• 6. Fine Gael Labour Fianna Fail Sinn Féin Green Party Independents/ Other If there were a general e lection tomorrow, to which party or independent candidate would you give your first preference vote ? ( Base: All adults WHO WILL VOTE 18+)
  • 7. Fianna Fáil Fine Gael Labour Sinn Féin Green Party Independents/ Other General election 2007 June 2010 Sept 2010 Oct 2010 Nov 2010 Dec 2010 Jan 2011 If there were a general e lection tomorrow, to which party or independent candidate would you give your first preference vote ? ( Base: All adults WHO WILL VOTE 18+)
  • 8. If there were a general e lection tomorrow, to which party or independent candidate would you give your first preference vote ? ( Base: All adults WHO WILL VOTE 18+) CURRENT FIRST PREFERENCE SUPPORT Core figures 30 th Jan 2011 Excluding undecided 2007 Election Results % % % Fine Gael 26 33 27 Labour 17 21 10 Fianna Fáil 13 16 42 Sinn Féin 10 13 7 Green Party 2 2 5 Independents/ Others 12 15 6 Undecided 20
  • 9. If there were a general election tomorrow, to which party or independent candidate would give your first preference vote ? ( Base: All adults 18+) Fianna Fáil Fine Gael Labour Sinn Féin Green Party PDs 33% 21% 16% Independent 15% 2% 2006 2007 2008 2009 13% 2010
  • 10. If there were a general election tomorrow, to which party or independent candidate would give your first preference vote ? ( Base: All adults 18+) Fianna Fáil Fine Gael Labour Sinn Féin Green Party PDs 33% 21% 16% Independent 15% 2% 13%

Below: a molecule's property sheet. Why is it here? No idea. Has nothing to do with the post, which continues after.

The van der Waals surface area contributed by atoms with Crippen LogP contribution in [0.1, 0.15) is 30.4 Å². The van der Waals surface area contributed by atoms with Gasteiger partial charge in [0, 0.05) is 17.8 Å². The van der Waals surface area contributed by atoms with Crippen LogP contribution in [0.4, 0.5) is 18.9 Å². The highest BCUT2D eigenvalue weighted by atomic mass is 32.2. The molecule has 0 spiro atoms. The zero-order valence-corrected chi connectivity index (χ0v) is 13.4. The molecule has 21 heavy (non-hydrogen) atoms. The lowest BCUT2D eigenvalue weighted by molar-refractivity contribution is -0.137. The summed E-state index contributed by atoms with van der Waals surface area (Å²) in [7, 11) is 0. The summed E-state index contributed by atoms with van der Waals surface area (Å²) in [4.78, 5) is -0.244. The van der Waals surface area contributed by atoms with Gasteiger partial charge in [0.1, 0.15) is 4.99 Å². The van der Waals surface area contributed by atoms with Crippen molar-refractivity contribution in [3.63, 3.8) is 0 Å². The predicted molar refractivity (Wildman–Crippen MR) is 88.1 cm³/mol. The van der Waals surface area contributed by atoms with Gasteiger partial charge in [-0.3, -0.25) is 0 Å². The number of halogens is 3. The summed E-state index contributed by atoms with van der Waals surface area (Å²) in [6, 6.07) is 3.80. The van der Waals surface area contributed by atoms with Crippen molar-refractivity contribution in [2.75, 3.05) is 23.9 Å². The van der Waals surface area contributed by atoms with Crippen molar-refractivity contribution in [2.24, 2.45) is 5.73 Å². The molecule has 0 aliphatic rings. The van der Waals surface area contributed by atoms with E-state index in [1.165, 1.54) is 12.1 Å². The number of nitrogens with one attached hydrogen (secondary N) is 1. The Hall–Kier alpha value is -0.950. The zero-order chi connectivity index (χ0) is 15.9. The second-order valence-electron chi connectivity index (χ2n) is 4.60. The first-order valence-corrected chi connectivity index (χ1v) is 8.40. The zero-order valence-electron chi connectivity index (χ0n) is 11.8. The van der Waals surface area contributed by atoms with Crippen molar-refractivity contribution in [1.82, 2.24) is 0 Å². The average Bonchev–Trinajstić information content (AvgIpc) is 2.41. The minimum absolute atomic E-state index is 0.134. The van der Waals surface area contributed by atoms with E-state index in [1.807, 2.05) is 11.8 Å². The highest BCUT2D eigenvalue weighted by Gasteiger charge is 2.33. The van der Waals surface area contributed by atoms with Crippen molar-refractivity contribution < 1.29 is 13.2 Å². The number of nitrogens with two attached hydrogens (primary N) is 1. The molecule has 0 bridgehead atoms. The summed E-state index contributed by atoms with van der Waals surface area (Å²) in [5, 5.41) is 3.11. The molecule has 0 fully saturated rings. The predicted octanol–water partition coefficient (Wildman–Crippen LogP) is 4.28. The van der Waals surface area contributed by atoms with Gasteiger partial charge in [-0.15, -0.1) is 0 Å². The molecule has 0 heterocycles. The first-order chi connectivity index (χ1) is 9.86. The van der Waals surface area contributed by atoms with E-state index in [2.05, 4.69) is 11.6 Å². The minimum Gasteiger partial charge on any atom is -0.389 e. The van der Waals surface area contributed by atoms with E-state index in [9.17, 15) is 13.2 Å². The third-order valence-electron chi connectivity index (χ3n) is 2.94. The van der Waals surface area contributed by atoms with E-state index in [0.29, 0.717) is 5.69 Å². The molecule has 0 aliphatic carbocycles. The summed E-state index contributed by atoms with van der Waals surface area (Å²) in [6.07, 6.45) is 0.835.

• 11. First Preference Vote Share – 2007 vs. 2011 ? ( Base: All adults 18+) Fianna Fáil Fine Gael Labour Sinn Féin Green Party PDs Independent 2007 6 Polls Prior to Campaign 2007 Campaign 2007 Result 2011 6 Polls Prior to Campaign (38%) (23%) (12%) (8%=) 42% 27% 10% 5% 7% 6% (19%) (33%) (25%) (3%) (11%) (11%) Fine Gael Fianna Fáil Labour Independent Green Party Sinn Féin 6 poll Ave 6 poll Ave
  • 12. Fine Gael Labour Fianna Fail Sinn Féin Green Party Independents/ Other Spiral of Silence Allocation of Undecided Voters. If there were a general e lection tomorrow, to which party or independent candidate would you give your first preference vote ? ( Base: All adults WHO WILL VOTE 18+) The Spiral of Silence Assumes that one party is so poorly thought of that respondents are “ashamed” to admit that they will vote for them. To take account of this we look at how those who are currently undecided or refuse to give a preference voted at the last general election. We then re-allocate 50% of these to the party they voted last time, and 50% to how the rest claim they will vote this time.
  • 13. Second Preference among First preference voters FG % FF % Labour % % Fianna Fáil Fine Gael Labour Sinn Féin Green Independents Undecided First Preference Second Preference TOTAL %
  • 14. Attitude to 1 st Preference Voting for this Party at Next General Election FG % FF % Labour % % % (Base: All Adults Likely to Vote – 900) Definitely Will Likely To Might Do Probably Won’t Definitely Won’t D/K Refused
  • 15. Strength of loyalty/disposition among claimed voters for each of the main parties LOYAL Will definitely vote for that party at next election FG % Dec 10 Jan 11 Labour % Party 1 st Preference LIKELY Will probably vote for that party at next election, but may change mind FLOATING Not sure who to vote for at the moment, but this party seems the best of any % % Dec 10 Jan 11 Dec 10 Jan 11 Dec 10 Jan 11
  • 16. Best Taoiseach after Next General Election Eamonn Gilmore Q. Irrespective of which party you support, which of the main party leaders do you believe would make the best Taoiseach for Ireland after the next general election? (Base: All Adults 18+ Years – 1,000) Enda Kenny Micheal Martin Don’t know None of these % Gerry Adams